In my opinion, unstable is suitable for desktops and stable is for servers.

You are correct in that any recent problems in unstable (so far) have been easy to clean up if you have physical access. But imagine how easy it would be to clean up your server half way around the country that just renamed all its network interfaces because the udev upstream was visited by the good idea fairy.
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khayyam
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PostPosted: Fri Apr 29, 2016 6:39 pm    Post subject: Reply with quote

Tony0945 wrote:
Didn't quite understand your metaphysical analogy, but I concur that gentoo stable is not the same as upstream stable.

Tony0945 ... astronomical rather than metaphysical, but anyhow, what I mean is that if developers, user who want the current upstream stable, etc, etc, are all using ~arch then this has the effect of giving it mass, and a stronger gravitational pull. So rather than a "testing" area off in some far flung part of the solar system, it is more like the sun itself, with 'stable' in some orbit around it.

Tony0945 wrote:
Part of the problem is that packages are marked stable that have unstable dependencies. That's supposed to be a non-no, but it happens all the time. Sometimes devs delete all stable packages, stranding every stable package that depends on them.

This is because devs are invariably using ~arch and so stable isn't something they are particularly focused on, or see.

Tony0945 wrote:
I've wondered the same as the O.P., but I don't want my Gentoo to become like Fedora that ways just a testing distro for RedHat with anything that could be compiled thrown in.

That is the effect such gravity has, it pulls users toward it, rather than visa-versa.

best ... khay
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leifbk
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PostPosted: Fri Apr 29, 2016 7:19 pm    Post subject: Reply with quote

Like the Doctor says, if I were to run a Gentoo web server or other high-availability system, I'd of course go for stable. I'm the sysadmin of a Debian web server, and I wouldn't dream of running anything but the stable stage on it.

My case is a personal "workstation", with nothing that requires being up and running all the time. As a retiree, I've got time on my hands to resolve any trouble that comes my way in the form of premature updates. So actually I wonder why I haven't done this a long time ago.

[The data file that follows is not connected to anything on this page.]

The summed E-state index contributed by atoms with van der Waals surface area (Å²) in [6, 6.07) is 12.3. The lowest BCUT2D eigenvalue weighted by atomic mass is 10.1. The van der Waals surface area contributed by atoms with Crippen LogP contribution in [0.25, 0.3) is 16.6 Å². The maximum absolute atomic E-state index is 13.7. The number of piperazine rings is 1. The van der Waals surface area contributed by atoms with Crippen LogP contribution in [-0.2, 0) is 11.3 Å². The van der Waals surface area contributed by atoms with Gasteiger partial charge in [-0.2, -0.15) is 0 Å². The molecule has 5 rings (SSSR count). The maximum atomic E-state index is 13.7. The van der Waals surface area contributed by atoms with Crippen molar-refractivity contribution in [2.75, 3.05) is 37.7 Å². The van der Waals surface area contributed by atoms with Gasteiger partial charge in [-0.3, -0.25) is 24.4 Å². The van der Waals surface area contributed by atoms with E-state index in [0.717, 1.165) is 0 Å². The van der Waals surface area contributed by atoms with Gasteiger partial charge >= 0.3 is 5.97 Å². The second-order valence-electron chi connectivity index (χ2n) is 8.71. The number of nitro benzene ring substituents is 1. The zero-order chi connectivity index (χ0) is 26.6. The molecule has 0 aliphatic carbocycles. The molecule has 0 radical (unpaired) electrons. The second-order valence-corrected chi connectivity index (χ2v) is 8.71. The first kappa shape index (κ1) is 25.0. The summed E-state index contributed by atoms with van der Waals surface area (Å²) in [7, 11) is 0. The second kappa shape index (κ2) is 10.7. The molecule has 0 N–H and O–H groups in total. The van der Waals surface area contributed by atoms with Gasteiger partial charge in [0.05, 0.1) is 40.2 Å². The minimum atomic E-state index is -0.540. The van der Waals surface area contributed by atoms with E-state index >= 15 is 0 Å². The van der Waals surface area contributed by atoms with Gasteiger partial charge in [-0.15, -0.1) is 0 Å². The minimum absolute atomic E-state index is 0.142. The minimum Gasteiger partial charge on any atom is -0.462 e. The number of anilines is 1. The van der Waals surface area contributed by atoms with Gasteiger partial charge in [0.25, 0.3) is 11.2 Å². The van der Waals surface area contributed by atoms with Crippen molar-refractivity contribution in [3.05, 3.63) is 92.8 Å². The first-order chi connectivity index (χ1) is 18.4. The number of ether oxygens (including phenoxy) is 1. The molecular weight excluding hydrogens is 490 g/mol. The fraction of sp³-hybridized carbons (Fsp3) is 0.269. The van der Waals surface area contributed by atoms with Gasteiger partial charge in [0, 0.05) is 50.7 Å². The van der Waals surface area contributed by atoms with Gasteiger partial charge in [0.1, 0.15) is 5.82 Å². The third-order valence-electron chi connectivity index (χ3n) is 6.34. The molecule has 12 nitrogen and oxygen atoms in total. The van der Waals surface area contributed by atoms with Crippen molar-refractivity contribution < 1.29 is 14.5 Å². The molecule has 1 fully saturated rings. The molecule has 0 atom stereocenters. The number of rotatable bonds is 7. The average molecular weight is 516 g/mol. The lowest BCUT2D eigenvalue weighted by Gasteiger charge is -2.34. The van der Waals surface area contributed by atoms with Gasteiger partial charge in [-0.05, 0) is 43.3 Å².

The fact that all the Gentoo devs are running ~arch tells a whole lot about the situation. There are no one that are really responsible for the "stable"; I have personally filed several bugs relating to stabilised packages that have had issues with eg. pulling in unstable dependencies. That's one of the things that I'm tired of.

The Plasma upgrade probably won't be entirely stabilised until gcc 5.x has been marked stable; there are several packages that simply won't compile in gcc 4.x due to the changes in the c++ ABIs.
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PostPosted: Fri Apr 29, 2016 7:37 pm    Post subject: Reply with quote

leifbk wrote:
The Plasma upgrade probably won't be entirely stabilised until gcc 5.x has been marked stable; there are several packages that simply won't compile in gcc 4.x due to the changes in the c++ ABIs.

Plasma-5 is entirely stabilised, what are you talking about? And in fact I'm building 5.6.3 with GCC 4.8.5 on one system, even Applications release 16.04.0 (which is ~arch) works fine. The thing with C++ ABI is you need to have _your packages_ built consistently with one version of the ABI or there will be breakage. That's why there is the rebuild command for GCC-5 upgraders (I'm a bit worried about what will happen when that goes stable, btw).
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PostPosted: Fri Apr 29, 2016 7:53 pm    Post subject: Reply with quote

genstorm wrote: